Barliant prayed for an accounting, for the appointment of a receiver, for temporary and permanent injunctions against defendant's activities, for judgment in the amount of the overcharges, for an unspecified amount as punitive damages, for costs and attorneys' fees, for an injunction against the prosecution of any other further actions involving these issues and the same class plaintiffs, and for any other relief deemed appropriate by the court.

Following assignment of the case to Judge Charles R. Barrett, defendant moved to dismiss the action or, in the alternative, for judgment on the pleadings. Defendant argued that this was not a proper class action, and that plaintiff had an adequate remedy at law. Judge Barrett denied the motion on November 15, 1972, finding that the class action on behalf of all purchasers from the defendant billed for transportation "BKPST TRANS — INS," rather than F.O.B., was proper and that the complaint stated a good cause of action.

On November 27, 1972, the State of Illinois was granted leave to intervene on behalf of the subclass of all public institutions which had purchased books from the defendant. On December 14, 1972, an order was entered consolidating the Barliant case with another class action, Avery Coonley School v. Follett Corp., No. 72 CH 3538, pursuant to a motion of counsel for the school. The motion to consolidate stated that both cases involved the same issues and subject matter, that both arose from the same transaction or series of transactions, and that each plaintiff is alleged to be a member of the same identical class. Defendant answered all three complaints.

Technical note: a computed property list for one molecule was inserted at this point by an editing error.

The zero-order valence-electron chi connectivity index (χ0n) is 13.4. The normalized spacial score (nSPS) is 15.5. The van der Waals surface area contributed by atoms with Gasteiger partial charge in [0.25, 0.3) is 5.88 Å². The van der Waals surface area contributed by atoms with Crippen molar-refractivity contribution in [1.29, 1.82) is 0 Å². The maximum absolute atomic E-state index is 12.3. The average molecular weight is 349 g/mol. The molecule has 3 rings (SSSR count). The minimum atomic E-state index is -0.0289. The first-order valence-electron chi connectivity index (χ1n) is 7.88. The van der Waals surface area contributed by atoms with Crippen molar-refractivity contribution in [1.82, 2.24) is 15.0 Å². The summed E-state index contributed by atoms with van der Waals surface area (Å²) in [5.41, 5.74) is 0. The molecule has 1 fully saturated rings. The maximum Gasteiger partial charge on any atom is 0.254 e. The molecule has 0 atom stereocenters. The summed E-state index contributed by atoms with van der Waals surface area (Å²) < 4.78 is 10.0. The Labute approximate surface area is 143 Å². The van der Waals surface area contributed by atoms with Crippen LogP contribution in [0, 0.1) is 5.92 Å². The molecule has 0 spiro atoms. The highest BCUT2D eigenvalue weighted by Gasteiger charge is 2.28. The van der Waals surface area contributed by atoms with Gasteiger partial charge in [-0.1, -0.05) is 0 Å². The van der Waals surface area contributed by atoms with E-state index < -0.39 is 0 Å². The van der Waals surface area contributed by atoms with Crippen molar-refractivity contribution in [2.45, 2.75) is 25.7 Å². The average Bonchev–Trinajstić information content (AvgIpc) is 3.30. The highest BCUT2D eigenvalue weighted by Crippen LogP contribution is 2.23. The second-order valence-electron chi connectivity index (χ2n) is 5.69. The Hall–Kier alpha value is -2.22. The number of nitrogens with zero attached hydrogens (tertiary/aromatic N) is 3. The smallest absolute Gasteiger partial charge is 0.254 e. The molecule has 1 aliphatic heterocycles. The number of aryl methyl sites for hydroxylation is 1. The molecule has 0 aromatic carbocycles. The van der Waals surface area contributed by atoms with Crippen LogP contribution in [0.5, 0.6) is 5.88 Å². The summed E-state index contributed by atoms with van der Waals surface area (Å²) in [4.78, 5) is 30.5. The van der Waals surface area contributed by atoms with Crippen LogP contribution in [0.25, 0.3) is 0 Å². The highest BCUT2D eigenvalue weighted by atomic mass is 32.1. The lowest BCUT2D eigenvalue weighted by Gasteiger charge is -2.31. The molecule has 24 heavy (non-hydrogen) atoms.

Judge Barrett was then appointed to the appellate court, and the case was assigned to Judge Emmett F. Morrissey. Defendant then moved to vacate the order entered by Judge Barrett on November 15, 1972, and to dismiss the class action. The record indicates that argument on this motion was heard on November 24, 1975. No order was entered at that time, and the report of the proceedings at that hearing has not been included in the record on appeal.

Prior to entry of an order on the motion, plaintiff moved for a substitution of judges. Judge Morrissey refused to grant the petition and maintained that he would have entered an order on the defendant's motion following the hearing on November 24, 1975, but for the delay requested by the plaintiff. Judge Morrissey also maintained that he had indicated to counsel for the plaintiff on November 24, that he would rule in favor of defendant's motion, and that it would therefore be unfair to now grant plaintiff his motion for a substitution of judges.

On December 8, 1975, counsel for the plaintiff and for the defendant in the Coonley School case filed a stipulation requesting that the "intervening plaintiff" be dismissed, "all matters in controversy having been settled and adjudicated." The terms of the settlement were not disclosed by the stipulation. That same day Judge Morrissey entered an order, pursuant to the stipulation, dismissing the Coonley School as a party plaintiff.

On December 16, 1975, Barliant moved to vacate the order dismissing the Coonley School, alleging that it was dismissed in violation of section 52.1 of the Civil Practice Act (Ill. Rev. Stat. 1971, ch. 110, par. 52.1), dealing with the compromise or dismissal of class actions. Defendant responded to the motion, but the record does not indicate whether or not the court ever ruled on the motion.

On January 23, 1976, the Attorney General moved the court to approve a settlement agreement it had negotiated with defendant. The motion was brought under section 52.1 of the Civil Practice Act. *fn1 The settlement was approved by Judge Morrissey, and ...